Indiana is failing to prevent child abuse


Aim Media Indiana

April is Child Abuse Prevention Month across the nation, but people in Indiana particularly should pay attention to the mission of this month this year. Hoosier kids are in crisis.

Fact is, we have lots of work to do here in deterring child abuse. Perhaps more than any other state in the union. Our child abuse situation in Indiana is among the worst in the nation in multiple measures of child abuse.

Last year, a report from the federal Children’s Bureau found that for every 1,000 children in Indiana, 110 had been referred to child protective services in 2021. That is the third-highest rate in the 50 states plus the District of Columbia, according to the report Child Maltreatment 2021.

Looked at another way: Statistically speaking, in any Indiana classroom of 20 kids, two or more of them were the subject of a child abuse investigation in 2021.

Disturbingly, a child younger than age 1 is likelier to be a victim of abuse in Indiana than in any other state, the Child Maltreatment report says. Out of every 1,000 infants, 65 were victims of abuse, according to the report. That number is more than 20 times higher than the state with the lowest infant abuse rate, Pennsylvania, and more than two and a half times the national average of 25.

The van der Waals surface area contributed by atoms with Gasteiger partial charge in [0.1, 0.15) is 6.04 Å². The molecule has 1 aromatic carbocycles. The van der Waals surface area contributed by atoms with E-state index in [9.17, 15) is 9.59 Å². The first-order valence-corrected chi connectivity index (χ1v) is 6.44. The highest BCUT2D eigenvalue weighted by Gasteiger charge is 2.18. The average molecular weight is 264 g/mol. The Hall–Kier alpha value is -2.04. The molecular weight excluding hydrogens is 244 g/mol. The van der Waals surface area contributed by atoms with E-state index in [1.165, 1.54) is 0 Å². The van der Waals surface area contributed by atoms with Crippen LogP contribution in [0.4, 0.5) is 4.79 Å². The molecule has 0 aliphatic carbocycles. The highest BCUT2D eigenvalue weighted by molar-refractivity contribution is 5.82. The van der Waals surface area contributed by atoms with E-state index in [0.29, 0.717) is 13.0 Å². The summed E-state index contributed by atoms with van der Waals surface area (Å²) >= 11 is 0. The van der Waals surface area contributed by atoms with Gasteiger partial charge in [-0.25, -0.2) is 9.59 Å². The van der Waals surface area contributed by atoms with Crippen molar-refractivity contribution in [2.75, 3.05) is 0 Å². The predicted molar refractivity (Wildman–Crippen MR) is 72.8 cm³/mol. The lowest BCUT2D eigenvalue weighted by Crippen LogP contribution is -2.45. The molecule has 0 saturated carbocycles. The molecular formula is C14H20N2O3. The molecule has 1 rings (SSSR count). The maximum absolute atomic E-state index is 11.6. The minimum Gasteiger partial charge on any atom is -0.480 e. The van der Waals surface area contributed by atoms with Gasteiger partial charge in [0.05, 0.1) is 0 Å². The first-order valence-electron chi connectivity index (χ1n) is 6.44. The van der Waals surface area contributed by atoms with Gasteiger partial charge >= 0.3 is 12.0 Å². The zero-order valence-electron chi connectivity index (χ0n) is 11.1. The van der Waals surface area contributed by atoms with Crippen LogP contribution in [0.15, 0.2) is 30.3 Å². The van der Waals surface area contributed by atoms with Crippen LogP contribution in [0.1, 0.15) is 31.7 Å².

Given all of this, it should come as no surprise that this same report said Indiana’s child abuse investigators and caseworkers had the second-highest caseload in the nation, measured by completed reports.

Tragically, none of this is new. We have been dealing (unsuccessfully) with a chronic state of unacceptable child abuse and neglect in Indiana for close to a generation now.

It has been 10 years since the Indiana General Assembly, amid scandal at the Department of Child Services, created the Commission on Improving the Status of Children in Indiana. This group’s website says its vision is that “Every child in Indiana will have a safe and nurturing environment and be afforded opportunities to reach their full potential and live a healthy and productive life.”

Whatever they’ve been doing isn’t working when it comes to preventing child abuse.

And it has been more than five years since former DCS director Mary Beth Bonaventura resigned with a public letter to Gov. Eric Holcomb saying, “I feel I am unable to protect children because of the position taken by your staff to cut funding and services to children in the midst of the opioid crisis.”

Bonaventura’s letter set off a political and media firestorm because it was frank, candid and spoke of festering crises. Despite reforms, statistics suggest things have only gotten worse for our state’s children.

Bonaventura’s parting letter also gave Holcomb this advice:

“Only once society has found a solution to opioid abuse and its consequences. Would it be appropriate to even think about cutting funding to child welfare? Remember, today’s children are tomorrow’s parents. What we do now will shape an entire generation.”

This Child Abuse Prevention Month, we urge Indiana’s leaders to boldly commit to breaking this state’s cycle of abuse. Hoosier kids deserve better.

If you see or suspect child abuse or neglect, report it. That’s the law. Call the Indiana Child Abuse and Neglect Hotline at 800-800-5556.

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